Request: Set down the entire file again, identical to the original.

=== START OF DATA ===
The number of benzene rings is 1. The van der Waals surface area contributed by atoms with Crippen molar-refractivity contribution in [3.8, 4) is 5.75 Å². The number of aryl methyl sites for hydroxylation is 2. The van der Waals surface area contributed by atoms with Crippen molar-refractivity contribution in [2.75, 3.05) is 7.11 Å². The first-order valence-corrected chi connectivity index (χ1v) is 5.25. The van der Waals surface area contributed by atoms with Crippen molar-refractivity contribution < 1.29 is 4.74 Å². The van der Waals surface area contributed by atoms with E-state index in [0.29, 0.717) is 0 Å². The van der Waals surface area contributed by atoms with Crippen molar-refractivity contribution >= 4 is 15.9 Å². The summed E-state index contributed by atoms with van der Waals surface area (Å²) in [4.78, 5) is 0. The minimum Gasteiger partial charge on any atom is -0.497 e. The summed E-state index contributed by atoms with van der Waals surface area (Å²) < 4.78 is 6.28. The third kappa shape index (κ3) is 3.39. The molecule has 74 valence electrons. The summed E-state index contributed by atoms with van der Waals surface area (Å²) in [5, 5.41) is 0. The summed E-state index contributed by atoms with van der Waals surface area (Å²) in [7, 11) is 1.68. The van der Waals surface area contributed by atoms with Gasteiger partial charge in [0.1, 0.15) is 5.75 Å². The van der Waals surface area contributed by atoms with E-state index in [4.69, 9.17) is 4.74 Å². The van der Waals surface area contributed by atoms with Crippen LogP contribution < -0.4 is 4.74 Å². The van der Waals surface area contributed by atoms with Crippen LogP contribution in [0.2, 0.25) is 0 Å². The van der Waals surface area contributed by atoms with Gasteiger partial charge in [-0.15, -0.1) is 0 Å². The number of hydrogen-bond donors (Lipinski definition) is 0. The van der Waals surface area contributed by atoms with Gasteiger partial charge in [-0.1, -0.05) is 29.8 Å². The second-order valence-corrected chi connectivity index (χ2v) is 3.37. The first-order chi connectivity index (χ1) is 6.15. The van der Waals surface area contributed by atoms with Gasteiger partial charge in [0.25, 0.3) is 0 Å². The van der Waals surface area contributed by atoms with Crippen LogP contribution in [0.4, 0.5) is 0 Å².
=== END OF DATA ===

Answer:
The number of benzene rings is 1. The van der Waals surface area contributed by atoms with Crippen molar-refractivity contribution in [3.8, 4) is 5.75 Å². The number of aryl methyl sites for hydroxylation is 2. The van der Waals surface area contributed by atoms with Crippen molar-refractivity contribution in [2.75, 3.05) is 7.11 Å². The first-order valence-corrected chi connectivity index (χ1v) is 5.25. The van der Waals surface area contributed by atoms with Crippen molar-refractivity contribution < 1.29 is 4.74 Å². The van der Waals surface area contributed by atoms with E-state index in [0.29, 0.717) is 0 Å². The van der Waals surface area contributed by atoms with Crippen molar-refractivity contribution >= 4 is 15.9 Å². The summed E-state index contributed by atoms with van der Waals surface area (Å²) in [4.78, 5) is 0. The minimum Gasteiger partial charge on any atom is -0.497 e. The summed E-state index contributed by atoms with van der Waals surface area (Å²) < 4.78 is 6.28. The third kappa shape index (κ3) is 3.39. The molecule has 74 valence electrons. The summed E-state index contributed by atoms with van der Waals surface area (Å²) in [5, 5.41) is 0. The summed E-state index contributed by atoms with van der Waals surface area (Å²) in [7, 11) is 1.68. The van der Waals surface area contributed by atoms with Gasteiger partial charge in [0.1, 0.15) is 5.75 Å². The van der Waals surface area contributed by atoms with E-state index in [4.69, 9.17) is 4.74 Å². The van der Waals surface area contributed by atoms with Crippen LogP contribution < -0.4 is 4.74 Å². The van der Waals surface area contributed by atoms with Crippen LogP contribution in [0.2, 0.25) is 0 Å². The van der Waals surface area contributed by atoms with Gasteiger partial charge in [-0.15, -0.1) is 0 Å². The number of hydrogen-bond donors (Lipinski definition) is 0. The van der Waals surface area contributed by atoms with Gasteiger partial charge in [-0.1, -0.05) is 29.8 Å². The second-order valence-corrected chi connectivity index (χ2v) is 3.37. The first-order chi connectivity index (χ1) is 6.15. The van der Waals surface area contributed by atoms with Gasteiger partial charge in [0.25, 0.3) is 0 Å². The van der Waals surface area contributed by atoms with Crippen LogP contribution in [0.4, 0.5) is 0 Å².